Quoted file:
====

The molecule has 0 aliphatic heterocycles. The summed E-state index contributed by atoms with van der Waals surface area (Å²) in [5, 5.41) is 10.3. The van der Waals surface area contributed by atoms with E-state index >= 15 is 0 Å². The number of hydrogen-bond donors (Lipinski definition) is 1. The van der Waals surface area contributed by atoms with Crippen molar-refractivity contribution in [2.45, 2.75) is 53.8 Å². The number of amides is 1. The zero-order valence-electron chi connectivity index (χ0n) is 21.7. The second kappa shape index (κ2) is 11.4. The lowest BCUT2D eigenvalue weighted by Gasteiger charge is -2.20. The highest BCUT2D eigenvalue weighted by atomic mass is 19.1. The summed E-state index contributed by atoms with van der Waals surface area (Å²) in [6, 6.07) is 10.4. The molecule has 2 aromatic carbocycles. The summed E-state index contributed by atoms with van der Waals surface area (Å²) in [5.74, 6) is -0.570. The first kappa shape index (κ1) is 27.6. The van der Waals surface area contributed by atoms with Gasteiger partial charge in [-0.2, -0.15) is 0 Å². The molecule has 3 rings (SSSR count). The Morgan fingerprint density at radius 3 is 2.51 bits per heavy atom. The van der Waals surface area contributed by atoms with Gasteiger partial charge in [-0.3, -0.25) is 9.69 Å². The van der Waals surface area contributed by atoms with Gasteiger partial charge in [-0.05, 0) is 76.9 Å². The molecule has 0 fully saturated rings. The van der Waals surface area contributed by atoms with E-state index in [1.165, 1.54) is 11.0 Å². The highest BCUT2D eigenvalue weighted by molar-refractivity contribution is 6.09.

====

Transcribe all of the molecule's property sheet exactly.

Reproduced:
The molecule has 0 aliphatic heterocycles. The summed E-state index contributed by atoms with van der Waals surface area (Å²) in [5, 5.41) is 10.3. The van der Waals surface area contributed by atoms with E-state index >= 15 is 0 Å². The number of hydrogen-bond donors (Lipinski definition) is 1. The van der Waals surface area contributed by atoms with Crippen molar-refractivity contribution in [2.45, 2.75) is 53.8 Å². The number of amides is 1. The zero-order valence-electron chi connectivity index (χ0n) is 21.7. The second kappa shape index (κ2) is 11.4. The lowest BCUT2D eigenvalue weighted by Gasteiger charge is -2.20. The highest BCUT2D eigenvalue weighted by atomic mass is 19.1. The summed E-state index contributed by atoms with van der Waals surface area (Å²) in [6, 6.07) is 10.4. The molecule has 2 aromatic carbocycles. The summed E-state index contributed by atoms with van der Waals surface area (Å²) in [5.74, 6) is -0.570. The first kappa shape index (κ1) is 27.6. The van der Waals surface area contributed by atoms with Gasteiger partial charge in [-0.2, -0.15) is 0 Å². The molecule has 3 rings (SSSR count). The Morgan fingerprint density at radius 3 is 2.51 bits per heavy atom. The van der Waals surface area contributed by atoms with Gasteiger partial charge in [-0.3, -0.25) is 9.69 Å². The van der Waals surface area contributed by atoms with Gasteiger partial charge in [-0.05, 0) is 76.9 Å². The molecule has 0 fully saturated rings. The van der Waals surface area contributed by atoms with E-state index in [1.165, 1.54) is 11.0 Å². The highest BCUT2D eigenvalue weighted by molar-refractivity contribution is 6.09.